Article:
In a new show, novelist, essayist and photographer Teju Cole presents a philosophical, diaristic account of his travels around the globe and his thinking about history, vision and art. On view at Steven Kasher Gallery in New York City until August 11, “Teju Cole: Blind Spot and Black Paper,” includes work from the book Blind Spot, published this month by Random House, which pairs Cole’s images with his writing about them, and his photographs made in response to the 2016 election. Cole has written extensively about photography in his column in The New York Times Magazine, On Photography, and elsewhere, exploring the ways images embody ideas about place, power and race. His own photographs are enigmatic but firmly descriptive, and allude to invisible forces—wind, sound, emotion, memory. About a photograph of transparent curtains in a Nuremberg hotel room, he references depictions of drapery by 16th century printmaker Albrecht Dürer, who lived nearby. “In the crumples, pleats, gathers, creases, falls, twists and billows of cloth is a regular irregularity that is like the surface of water, like channels of air, like God made visible. The human is the divine enfolded in skin,” he writes. Cole’s images are the record of a curious eye, attracted to surprising moments of juxtaposition and light. But paired with his words, they become something more substantial, offering a look into the mind of someone who has thought deeply about what it means to look.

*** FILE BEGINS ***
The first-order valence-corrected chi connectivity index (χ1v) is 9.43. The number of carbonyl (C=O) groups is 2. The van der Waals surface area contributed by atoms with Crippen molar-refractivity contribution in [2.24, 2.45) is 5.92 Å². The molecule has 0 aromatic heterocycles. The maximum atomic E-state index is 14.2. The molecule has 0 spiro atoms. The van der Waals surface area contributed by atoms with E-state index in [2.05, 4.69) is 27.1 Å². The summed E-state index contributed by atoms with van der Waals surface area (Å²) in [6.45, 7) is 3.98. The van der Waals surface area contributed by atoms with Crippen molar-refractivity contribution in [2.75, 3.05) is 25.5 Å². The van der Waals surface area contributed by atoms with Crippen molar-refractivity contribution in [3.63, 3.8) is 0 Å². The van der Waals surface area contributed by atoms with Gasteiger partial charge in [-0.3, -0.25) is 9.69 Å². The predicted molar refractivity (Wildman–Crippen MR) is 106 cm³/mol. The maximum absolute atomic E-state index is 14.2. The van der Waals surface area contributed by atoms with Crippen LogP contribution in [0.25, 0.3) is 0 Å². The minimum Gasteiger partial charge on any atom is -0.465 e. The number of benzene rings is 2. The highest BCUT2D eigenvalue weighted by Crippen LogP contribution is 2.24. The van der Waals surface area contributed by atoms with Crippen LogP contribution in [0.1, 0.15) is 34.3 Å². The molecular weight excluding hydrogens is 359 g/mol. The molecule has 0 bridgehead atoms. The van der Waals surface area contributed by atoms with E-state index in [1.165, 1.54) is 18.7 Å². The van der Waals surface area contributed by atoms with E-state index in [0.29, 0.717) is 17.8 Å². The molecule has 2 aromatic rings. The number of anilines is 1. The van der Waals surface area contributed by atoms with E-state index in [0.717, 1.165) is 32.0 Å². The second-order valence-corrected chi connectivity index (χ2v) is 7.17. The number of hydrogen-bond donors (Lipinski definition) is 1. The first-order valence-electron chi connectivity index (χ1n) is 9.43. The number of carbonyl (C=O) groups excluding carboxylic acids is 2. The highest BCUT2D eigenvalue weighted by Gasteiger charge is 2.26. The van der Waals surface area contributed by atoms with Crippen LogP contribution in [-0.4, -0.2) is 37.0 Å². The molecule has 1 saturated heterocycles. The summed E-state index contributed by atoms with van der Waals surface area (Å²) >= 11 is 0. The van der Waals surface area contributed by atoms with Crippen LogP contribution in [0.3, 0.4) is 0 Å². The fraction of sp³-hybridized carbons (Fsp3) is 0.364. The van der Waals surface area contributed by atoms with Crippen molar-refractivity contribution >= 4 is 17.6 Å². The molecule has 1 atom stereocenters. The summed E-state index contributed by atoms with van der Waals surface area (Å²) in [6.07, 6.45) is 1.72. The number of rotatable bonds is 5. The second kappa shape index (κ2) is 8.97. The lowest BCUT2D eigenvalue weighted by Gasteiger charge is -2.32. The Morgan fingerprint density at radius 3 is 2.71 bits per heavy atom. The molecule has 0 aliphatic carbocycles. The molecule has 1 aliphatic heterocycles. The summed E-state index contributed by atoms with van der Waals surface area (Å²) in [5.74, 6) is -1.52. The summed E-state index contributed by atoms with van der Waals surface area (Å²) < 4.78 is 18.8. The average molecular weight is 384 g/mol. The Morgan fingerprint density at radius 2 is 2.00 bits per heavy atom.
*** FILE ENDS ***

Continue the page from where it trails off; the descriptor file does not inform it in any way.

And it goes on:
The Flying Carpet
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